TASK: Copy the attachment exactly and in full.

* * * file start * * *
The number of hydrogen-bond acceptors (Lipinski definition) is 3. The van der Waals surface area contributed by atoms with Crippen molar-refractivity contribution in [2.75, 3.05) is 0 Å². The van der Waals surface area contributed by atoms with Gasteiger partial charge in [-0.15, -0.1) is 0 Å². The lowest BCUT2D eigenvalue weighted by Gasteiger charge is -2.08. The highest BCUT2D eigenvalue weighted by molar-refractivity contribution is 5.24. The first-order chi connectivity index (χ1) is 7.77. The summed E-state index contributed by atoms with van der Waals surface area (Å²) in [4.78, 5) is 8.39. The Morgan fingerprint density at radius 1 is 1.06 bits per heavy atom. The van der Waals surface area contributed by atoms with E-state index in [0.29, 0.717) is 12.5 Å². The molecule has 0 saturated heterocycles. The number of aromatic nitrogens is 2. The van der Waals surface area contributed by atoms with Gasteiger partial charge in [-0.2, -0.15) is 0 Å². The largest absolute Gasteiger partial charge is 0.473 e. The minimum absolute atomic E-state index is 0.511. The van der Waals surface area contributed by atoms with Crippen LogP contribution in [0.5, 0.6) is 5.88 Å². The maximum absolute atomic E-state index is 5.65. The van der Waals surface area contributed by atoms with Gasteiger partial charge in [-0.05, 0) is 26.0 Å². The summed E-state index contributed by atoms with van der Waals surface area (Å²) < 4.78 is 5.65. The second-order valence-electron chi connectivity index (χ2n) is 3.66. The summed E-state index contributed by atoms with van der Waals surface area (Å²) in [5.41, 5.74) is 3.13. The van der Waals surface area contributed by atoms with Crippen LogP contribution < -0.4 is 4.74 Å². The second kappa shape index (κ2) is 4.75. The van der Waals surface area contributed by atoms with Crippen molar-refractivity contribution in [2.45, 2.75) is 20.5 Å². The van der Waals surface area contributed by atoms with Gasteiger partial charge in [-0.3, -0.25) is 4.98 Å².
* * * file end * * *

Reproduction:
The number of hydrogen-bond acceptors (Lipinski definition) is 3. The van der Waals surface area contributed by atoms with Crippen molar-refractivity contribution in [2.75, 3.05) is 0 Å². The van der Waals surface area contributed by atoms with Gasteiger partial charge in [-0.15, -0.1) is 0 Å². The lowest BCUT2D eigenvalue weighted by Gasteiger charge is -2.08. The highest BCUT2D eigenvalue weighted by molar-refractivity contribution is 5.24. The first-order chi connectivity index (χ1) is 7.77. The summed E-state index contributed by atoms with van der Waals surface area (Å²) in [4.78, 5) is 8.39. The Morgan fingerprint density at radius 1 is 1.06 bits per heavy atom. The van der Waals surface area contributed by atoms with E-state index in [0.29, 0.717) is 12.5 Å². The molecule has 0 saturated heterocycles. The number of aromatic nitrogens is 2. The van der Waals surface area contributed by atoms with Gasteiger partial charge in [-0.2, -0.15) is 0 Å². The largest absolute Gasteiger partial charge is 0.473 e. The minimum absolute atomic E-state index is 0.511. The van der Waals surface area contributed by atoms with Crippen LogP contribution in [0.5, 0.6) is 5.88 Å². The maximum absolute atomic E-state index is 5.65. The van der Waals surface area contributed by atoms with Gasteiger partial charge in [-0.05, 0) is 26.0 Å². The summed E-state index contributed by atoms with van der Waals surface area (Å²) < 4.78 is 5.65. The second-order valence-electron chi connectivity index (χ2n) is 3.66. The summed E-state index contributed by atoms with van der Waals surface area (Å²) in [5.41, 5.74) is 3.13. The van der Waals surface area contributed by atoms with Crippen LogP contribution < -0.4 is 4.74 Å². The second kappa shape index (κ2) is 4.75. The van der Waals surface area contributed by atoms with Crippen molar-refractivity contribution in [2.45, 2.75) is 20.5 Å². The van der Waals surface area contributed by atoms with Gasteiger partial charge in [-0.3, -0.25) is 4.98 Å².